If you are looking at an employer-based group health insurance policy or coverage through an organization, you may encounter a few different plans.

These are the standard insurance options available on the individual insurance policy state and federal marketplaces as well.

When shopping for group health insurance, you are most likely to come across the following types of health insurance policies:

  • Health Maintenance Organization (HMO): HMOs are managed healthcare plans that provide policyholders with access to a specific network of medical providers in exchange for a monthly or annual premium and a combination of deductibles, copayments and coinsurance. Visiting out-of-network medical providers is either not covered or costs significantly more than receiving in-network medical care and policyholders must receive a referral from their primary care doctor to see any specialists.
  • Preferred Provider Organization (PPO): PPOs are also managed healthcare policies, but they generally allow policyholders much more leverage when it comes to choosing in-network or out-of-network medical professionals and seeing specialists.
  • Exclusive Provider Organization (EPO): With elements from both HMOs and PPOs, EPOs generally restrict a policyholder to visiting in-network doctors, but allows them to see specialists without first visiting a primary care doctor.
  • Point of Service (POS): POS plans are indemnity insurance policies that reimburse policyholders at a certain rate after the policyholder has already paid for all necessary costs upfront. These plans are often partially funded by pre-tax health savings accounts and other tax deductible funds. POS policies offer the most freedom for choosing medical providers but are also some of the most expensive policies on the market today.

Every health insurance policy is available at different coverage levels. While some insurance providers may use their own scale for coverage comparison, the basic differentiations in coverage for group policies are generally the same as for individual insurance policies purchased through the public marketplace.

These coverage levels vary and depend on an enrollee’s health needs. For example, plans offered through the Health Insurance Marketplace are available in the following tiers:

  • Platinum: These plans that pay about 90 percent of a policyholder’s ultimate healthcare costs, often with higher premiums but lower out-pocket-costs.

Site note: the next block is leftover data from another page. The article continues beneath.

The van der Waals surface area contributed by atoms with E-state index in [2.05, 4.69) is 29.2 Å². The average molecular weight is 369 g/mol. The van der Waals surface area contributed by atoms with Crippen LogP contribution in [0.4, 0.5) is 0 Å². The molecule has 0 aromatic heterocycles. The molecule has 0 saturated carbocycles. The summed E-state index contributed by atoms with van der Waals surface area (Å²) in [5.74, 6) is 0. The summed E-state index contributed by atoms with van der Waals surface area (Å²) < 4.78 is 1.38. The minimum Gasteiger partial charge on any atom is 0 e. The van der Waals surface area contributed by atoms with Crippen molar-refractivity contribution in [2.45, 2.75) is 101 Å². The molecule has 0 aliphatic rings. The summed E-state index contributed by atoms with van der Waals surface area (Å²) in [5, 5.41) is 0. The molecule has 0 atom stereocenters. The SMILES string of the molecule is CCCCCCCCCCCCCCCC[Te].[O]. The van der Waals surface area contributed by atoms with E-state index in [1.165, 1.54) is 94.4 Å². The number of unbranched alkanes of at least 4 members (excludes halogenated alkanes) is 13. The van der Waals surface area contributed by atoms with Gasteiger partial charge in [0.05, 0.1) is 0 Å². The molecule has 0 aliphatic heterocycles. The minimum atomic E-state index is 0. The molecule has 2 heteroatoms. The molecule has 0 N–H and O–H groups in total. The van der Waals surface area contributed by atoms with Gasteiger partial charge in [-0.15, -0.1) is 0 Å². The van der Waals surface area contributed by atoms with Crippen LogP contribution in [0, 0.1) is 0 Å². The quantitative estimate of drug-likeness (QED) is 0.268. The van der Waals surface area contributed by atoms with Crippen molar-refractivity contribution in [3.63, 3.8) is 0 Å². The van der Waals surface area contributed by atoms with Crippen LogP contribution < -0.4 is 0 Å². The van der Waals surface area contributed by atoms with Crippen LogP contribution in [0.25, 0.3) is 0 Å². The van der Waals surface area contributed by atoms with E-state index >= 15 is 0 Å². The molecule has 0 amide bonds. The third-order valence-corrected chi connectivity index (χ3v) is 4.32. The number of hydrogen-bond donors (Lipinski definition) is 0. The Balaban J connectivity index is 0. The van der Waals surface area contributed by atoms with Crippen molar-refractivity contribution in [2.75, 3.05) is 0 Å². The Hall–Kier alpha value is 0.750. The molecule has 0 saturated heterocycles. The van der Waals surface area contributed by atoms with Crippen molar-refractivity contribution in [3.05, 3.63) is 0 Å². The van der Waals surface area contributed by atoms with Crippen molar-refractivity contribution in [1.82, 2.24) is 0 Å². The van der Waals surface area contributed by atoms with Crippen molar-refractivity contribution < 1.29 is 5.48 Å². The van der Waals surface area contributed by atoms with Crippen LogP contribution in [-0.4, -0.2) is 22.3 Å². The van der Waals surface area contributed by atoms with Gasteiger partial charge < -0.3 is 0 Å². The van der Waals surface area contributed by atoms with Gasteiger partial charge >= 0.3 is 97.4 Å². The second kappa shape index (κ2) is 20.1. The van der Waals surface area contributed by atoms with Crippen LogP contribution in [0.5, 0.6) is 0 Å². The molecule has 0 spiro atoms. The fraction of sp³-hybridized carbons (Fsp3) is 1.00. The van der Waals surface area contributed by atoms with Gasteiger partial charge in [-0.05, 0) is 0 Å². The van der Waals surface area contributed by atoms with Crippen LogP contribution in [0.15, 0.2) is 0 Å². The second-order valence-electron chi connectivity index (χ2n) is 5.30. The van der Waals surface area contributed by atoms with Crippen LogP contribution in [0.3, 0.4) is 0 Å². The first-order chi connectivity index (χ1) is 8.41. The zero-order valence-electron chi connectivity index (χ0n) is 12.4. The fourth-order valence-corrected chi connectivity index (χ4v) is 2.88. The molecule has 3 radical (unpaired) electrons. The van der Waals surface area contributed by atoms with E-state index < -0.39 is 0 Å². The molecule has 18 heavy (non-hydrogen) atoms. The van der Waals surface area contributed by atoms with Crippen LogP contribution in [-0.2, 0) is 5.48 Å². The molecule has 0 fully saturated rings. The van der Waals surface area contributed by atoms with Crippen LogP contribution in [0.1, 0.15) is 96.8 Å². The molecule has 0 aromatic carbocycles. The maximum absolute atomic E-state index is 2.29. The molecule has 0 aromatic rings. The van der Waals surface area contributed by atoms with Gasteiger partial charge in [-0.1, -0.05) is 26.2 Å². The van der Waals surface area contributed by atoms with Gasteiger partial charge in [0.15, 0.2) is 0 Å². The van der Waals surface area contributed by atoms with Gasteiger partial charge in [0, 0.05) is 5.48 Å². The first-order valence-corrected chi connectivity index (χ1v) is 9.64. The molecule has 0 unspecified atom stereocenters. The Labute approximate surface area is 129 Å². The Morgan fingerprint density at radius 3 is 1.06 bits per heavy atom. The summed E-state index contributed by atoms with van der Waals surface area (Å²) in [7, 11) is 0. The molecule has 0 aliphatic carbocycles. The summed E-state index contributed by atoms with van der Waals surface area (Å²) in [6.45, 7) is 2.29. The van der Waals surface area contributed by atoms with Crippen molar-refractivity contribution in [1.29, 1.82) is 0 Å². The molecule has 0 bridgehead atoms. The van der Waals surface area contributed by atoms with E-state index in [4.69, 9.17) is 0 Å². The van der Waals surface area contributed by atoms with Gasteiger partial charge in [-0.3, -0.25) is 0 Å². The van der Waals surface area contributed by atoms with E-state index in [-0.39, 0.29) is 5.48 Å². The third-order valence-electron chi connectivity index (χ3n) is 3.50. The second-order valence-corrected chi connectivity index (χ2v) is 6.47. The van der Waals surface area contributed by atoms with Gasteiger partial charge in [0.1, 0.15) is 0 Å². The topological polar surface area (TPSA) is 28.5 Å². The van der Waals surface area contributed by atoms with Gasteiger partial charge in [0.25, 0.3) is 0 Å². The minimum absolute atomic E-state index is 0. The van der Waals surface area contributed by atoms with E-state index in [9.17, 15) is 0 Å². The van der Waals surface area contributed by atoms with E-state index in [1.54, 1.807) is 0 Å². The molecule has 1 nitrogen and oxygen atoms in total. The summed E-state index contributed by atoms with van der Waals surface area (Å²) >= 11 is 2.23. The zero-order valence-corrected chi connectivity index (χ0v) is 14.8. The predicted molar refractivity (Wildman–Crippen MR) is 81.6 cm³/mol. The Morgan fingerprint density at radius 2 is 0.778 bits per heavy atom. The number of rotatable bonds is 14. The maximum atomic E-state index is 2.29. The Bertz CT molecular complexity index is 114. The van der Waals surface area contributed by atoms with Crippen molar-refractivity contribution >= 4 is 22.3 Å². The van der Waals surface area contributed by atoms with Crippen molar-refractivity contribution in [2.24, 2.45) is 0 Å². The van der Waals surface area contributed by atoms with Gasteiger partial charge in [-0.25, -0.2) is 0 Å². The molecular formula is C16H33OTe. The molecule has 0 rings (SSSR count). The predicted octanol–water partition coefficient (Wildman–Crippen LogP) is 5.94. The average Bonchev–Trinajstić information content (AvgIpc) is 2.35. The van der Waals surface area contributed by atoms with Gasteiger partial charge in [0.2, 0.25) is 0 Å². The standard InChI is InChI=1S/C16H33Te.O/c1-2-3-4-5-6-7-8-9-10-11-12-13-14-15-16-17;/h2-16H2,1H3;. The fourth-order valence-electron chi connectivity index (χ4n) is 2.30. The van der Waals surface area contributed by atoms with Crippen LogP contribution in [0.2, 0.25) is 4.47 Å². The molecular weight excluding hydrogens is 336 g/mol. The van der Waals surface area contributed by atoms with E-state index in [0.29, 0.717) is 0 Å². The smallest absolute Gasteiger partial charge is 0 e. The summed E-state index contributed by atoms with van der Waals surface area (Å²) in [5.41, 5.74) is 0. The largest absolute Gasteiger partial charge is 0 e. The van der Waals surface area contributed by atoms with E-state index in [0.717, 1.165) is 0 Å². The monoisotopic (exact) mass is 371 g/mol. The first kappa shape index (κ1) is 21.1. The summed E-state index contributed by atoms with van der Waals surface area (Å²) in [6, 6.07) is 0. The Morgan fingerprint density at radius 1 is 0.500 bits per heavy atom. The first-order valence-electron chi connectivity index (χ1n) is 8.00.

• Gold: Gold plans that pay about 80 percent of a policyholder’s healthcare costs.
  • Silver: These plans that pay about 70 percent of a policyholder’s ultimate healthcare costs.
  • Bronze: Bronze plans that pay about 60 percent of a policyholder’s ultimate healthcare costs, often with lower premiums but higher out-pocket-costs.

Eligibility Criteria for Group Health Insurance Policies

To join a group insurance policy, you must meet both the insurance provider’s minimum standards and the employer or membership group’s minimum standards.

As comprehensive health insurance policies that are ACA compliant, applicants cannot be turned down for participation in a group insurance policy for a pre-existing condition nor can employers refuse to offer health coverage to any eligible employee.

For most companies, eligible applicants are workers on the payroll who put in at least 30 hours per week on average and their dependent family members including spouses and children. For many employer-based group health insurance plans, a few categories of employees may not be eligible for coverage, including:

  • Temporary employees.
  • Seasonal employees.
  • Independent contractors.
  • Employees covered under a collective bargaining agreement.
  • Interns.
  • Non-employee directors of the company.
  • Retirees.

Typical Out-Of-Pocket Costs for Group Health Insurance Plans

Out-of-pocket costs for policyholders of group health insurance plans can range significantly on the policy coverage level and the contribution amount of the company or group in charge of the policy.

In 2017, out-of-pocket costs for members of employee-based group health insurance plans were capped an annual total of $7,150 for individuals and $14,300 for families.

In most cases, businesses pay over 50 percent of an employee’s healthcare costs when enrolled in a group health care plan, with a large proportion of companies paying up to three-fourths of an employee’s total medical costs.

The minimum amount an employer or group must contribute to a member’s insurance policy changes by state.

Group contributions to member healthcare costs paid with tax-free contributions, offering a significant benefit to both the group and the policyholder.

Even more, monthly insurance plan premiums can easily be taken out of your paycheck or monthly dues to a membership organization before the money ever goes into your banking account, making it easier than ever to budget for your healthcare needs.

If you do not opt for an affordable and comprehensive healthcare plan offered by an employer and instead opt for a more expensive insurance policy through the state or federal marketplace, you may lose access to some tax benefits.